Testing for Adverse Selection with "Unused Observables"
This paper tests for asymmetric information in the U.K. annuity market by trying to identify 'unused observables,' attributes of individual insurance buyers that are correlated both with subsequent claims experience and with insurance demand but that insurance companies historically did not use to set insurance prices. Unlike the widely-used positive correlation test for asymmetric information, which searches for a positive correlation between insurance demand and risk experience, the unused observables test is not confounded by heterogeneity in individual preference parameters that may affect insurance demand. We identify residential location as an unused observable in the U.K. annuity market of the late 1990s, and show that this variable is correlated both with annuity demand and with prospective mortality. Thus even though residential location is observed by all market participants, the decision not to condition prices on it creates the same types of market inefficiencies that arise when annuity buyers have private information about mortality risk. Our findings raise interesting questions about how insurance companies select the set of buyer attributes that they use in setting policy prices. In the decade following the period that we study, U.K. insurance companies have shifted their pricing practices to condition annuity premia on a buyer's postcode. We speculate on what leads firms to forgo the use of some information in risk classification.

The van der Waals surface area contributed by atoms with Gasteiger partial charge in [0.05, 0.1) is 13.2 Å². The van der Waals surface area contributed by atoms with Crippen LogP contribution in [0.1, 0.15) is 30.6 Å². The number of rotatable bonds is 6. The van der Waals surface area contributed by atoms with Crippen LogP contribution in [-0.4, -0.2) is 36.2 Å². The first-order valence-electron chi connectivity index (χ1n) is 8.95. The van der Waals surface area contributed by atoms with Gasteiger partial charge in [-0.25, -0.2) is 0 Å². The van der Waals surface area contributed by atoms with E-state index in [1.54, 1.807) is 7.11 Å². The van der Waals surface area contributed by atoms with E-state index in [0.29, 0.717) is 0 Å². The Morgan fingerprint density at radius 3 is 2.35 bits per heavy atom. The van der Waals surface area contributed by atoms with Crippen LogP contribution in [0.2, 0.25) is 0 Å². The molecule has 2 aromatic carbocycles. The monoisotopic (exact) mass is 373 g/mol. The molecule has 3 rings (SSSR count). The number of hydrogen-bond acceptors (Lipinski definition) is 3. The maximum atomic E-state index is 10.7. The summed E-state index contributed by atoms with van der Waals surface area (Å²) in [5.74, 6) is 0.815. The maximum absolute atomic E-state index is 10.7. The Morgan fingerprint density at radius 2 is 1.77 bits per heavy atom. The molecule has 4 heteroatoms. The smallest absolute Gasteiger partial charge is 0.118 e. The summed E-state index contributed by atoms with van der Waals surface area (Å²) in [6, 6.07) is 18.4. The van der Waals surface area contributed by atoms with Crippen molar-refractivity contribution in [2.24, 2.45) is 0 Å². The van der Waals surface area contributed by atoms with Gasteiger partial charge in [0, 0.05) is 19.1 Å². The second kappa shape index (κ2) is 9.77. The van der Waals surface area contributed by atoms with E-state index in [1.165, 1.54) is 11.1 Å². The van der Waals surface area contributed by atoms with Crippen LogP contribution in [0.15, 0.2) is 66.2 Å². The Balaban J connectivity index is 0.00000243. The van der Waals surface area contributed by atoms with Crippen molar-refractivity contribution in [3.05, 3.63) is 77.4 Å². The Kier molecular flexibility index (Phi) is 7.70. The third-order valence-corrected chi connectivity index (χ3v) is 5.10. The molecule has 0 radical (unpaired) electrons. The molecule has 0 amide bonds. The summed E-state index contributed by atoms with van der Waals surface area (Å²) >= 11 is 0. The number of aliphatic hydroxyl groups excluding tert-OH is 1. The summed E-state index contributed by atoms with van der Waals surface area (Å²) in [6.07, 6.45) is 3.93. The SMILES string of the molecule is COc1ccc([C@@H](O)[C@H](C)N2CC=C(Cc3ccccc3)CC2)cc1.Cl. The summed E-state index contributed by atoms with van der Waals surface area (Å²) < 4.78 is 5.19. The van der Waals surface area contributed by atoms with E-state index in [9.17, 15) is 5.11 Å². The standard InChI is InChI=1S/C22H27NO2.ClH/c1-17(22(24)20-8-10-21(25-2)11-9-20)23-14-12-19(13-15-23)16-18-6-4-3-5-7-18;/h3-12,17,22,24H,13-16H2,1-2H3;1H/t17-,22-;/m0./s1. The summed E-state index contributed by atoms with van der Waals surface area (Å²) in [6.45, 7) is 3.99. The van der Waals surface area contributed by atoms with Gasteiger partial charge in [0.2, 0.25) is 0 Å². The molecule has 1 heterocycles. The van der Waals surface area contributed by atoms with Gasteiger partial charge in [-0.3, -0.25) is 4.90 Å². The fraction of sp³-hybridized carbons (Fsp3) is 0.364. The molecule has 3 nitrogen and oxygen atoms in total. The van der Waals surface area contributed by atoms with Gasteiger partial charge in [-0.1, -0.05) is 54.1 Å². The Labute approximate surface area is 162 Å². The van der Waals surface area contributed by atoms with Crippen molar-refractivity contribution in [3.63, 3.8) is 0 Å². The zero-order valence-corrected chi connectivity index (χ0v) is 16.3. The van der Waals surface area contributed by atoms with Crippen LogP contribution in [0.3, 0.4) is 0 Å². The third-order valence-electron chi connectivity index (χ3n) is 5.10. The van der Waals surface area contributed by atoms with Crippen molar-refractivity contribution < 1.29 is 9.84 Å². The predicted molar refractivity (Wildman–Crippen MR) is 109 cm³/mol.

This paper was revised on February 7, 2013